Investment-grade municipal bond ETFs took a beating following last November’s presidential election, with some of the largest funds in the segment slipping to lows not seen since mid-2015.
That decline centered mostly on uncertainty—tax policy uncertainty, that is.
One of the big perks of muni bond investing is the tax-exempt status many enjoy, and any new administration can shake things up in the tax department.
Consider the trailing 12-month performance of some of the largest investment-grade muni bond ETFs, and the notable drop last November. The funds include:
- iShares National Muni Bond ETF (MUB) with $8.33 billion
- SPDR Nuveen Barclays Municipal Bond ETF (TFI) with $2.1 billion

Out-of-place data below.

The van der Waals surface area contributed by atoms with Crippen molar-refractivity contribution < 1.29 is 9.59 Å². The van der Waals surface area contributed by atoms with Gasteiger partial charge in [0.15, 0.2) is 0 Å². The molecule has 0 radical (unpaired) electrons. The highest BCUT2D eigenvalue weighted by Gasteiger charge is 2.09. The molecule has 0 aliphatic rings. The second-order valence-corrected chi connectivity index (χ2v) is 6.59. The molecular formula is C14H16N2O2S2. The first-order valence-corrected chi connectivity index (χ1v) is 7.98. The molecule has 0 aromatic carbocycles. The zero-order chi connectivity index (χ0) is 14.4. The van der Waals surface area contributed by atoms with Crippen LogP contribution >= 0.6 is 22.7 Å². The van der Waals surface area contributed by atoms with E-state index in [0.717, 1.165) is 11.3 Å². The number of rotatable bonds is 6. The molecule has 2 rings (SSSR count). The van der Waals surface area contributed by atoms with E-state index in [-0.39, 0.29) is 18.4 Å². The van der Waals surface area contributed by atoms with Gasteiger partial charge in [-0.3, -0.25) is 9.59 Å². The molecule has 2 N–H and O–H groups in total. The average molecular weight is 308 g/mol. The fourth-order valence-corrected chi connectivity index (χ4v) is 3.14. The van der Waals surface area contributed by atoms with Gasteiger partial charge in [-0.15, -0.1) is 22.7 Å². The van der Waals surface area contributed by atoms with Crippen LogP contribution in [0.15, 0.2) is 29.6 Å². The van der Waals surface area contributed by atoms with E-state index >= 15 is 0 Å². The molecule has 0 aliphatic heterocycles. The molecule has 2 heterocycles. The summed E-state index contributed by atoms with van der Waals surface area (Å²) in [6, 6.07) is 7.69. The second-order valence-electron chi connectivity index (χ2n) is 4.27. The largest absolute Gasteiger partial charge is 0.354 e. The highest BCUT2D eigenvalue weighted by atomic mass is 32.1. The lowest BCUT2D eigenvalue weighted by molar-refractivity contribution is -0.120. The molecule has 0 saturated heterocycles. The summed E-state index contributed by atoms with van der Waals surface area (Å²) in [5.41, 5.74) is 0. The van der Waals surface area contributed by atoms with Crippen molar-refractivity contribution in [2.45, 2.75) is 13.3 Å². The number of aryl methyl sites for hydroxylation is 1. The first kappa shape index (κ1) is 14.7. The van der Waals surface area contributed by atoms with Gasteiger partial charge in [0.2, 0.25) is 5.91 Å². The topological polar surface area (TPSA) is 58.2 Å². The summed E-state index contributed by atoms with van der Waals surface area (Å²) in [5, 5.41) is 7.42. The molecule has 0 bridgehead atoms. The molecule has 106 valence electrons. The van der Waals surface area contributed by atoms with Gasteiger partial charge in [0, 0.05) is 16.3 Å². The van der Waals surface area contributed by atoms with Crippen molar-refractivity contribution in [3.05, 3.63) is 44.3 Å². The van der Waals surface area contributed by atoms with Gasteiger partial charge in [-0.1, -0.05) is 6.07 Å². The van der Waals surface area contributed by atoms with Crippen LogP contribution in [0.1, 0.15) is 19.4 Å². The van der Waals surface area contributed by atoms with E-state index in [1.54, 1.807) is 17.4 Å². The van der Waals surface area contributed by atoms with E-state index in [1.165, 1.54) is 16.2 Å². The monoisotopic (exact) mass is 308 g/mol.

- VanEck Vectors AMT-Free Intermediate Municipal Index ETF (ITM) with $1.5 billion
- PowerShares National AMT-Free Municipal Bond Portfolio (PZA) with $1.25 billion
Chart courtesy of StockCharts.com
“U.S. munis are a hot topic because of the Trump uncertainty—it’s all about taxes,” said J.R. Rieger, managing director and global head of fixed income at S&P Dow Jones Indices. “Even if you put aside all the risks associated with bonds, there is also the tax risk impacting muni bonds.”
According to him, there are two main areas of concern when it comes to munis and taxation. First, will the new administration change in any way munis’ tax exemption?
Secondly, what will other bonds be taxed at? For instance, could taxable interest on corporate bonds be lowered?
“It’s hard to forecast how and what tax changes will be made,” Rieger said. “Historically, there’ve been attempts to change tax exemption on muni bonds before, but they’ve all met with early demise. Still, there’s uncertainty.”